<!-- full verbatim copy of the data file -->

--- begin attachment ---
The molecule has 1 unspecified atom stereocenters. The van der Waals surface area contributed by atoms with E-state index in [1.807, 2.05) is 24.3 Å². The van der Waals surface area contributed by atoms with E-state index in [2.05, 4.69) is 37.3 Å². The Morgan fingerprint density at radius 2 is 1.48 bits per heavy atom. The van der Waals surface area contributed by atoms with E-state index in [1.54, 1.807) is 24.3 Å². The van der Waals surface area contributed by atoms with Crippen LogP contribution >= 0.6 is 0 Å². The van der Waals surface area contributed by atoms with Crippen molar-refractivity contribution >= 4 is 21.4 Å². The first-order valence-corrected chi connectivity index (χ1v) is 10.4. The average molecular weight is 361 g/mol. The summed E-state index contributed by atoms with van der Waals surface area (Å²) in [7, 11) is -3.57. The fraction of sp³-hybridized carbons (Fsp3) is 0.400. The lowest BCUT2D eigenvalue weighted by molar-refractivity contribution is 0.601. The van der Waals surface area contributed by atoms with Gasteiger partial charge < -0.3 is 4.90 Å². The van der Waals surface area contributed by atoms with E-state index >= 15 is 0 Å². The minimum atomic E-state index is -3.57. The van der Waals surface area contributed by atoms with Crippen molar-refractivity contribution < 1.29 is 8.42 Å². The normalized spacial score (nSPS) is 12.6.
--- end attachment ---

The molecule has 1 unspecified atom stereocenters. The van der Waals surface area contributed by atoms with E-state index in [1.807, 2.05) is 24.3 Å². The van der Waals surface area contributed by atoms with E-state index in [2.05, 4.69) is 37.3 Å². The Morgan fingerprint density at radius 2 is 1.48 bits per heavy atom. The van der Waals surface area contributed by atoms with E-state index in [1.54, 1.807) is 24.3 Å². The van der Waals surface area contributed by atoms with Crippen LogP contribution >= 0.6 is 0 Å². The van der Waals surface area contributed by atoms with Crippen molar-refractivity contribution >= 4 is 21.4 Å². The first-order valence-corrected chi connectivity index (χ1v) is 10.4. The average molecular weight is 361 g/mol. The summed E-state index contributed by atoms with van der Waals surface area (Å²) in [7, 11) is -3.57. The fraction of sp³-hybridized carbons (Fsp3) is 0.400. The lowest BCUT2D eigenvalue weighted by molar-refractivity contribution is 0.601. The van der Waals surface area contributed by atoms with Gasteiger partial charge < -0.3 is 4.90 Å². The van der Waals surface area contributed by atoms with E-state index >= 15 is 0 Å². The minimum atomic E-state index is -3.57. The van der Waals surface area contributed by atoms with Crippen molar-refractivity contribution < 1.29 is 8.42 Å². The normalized spacial score (nSPS) is 12.6.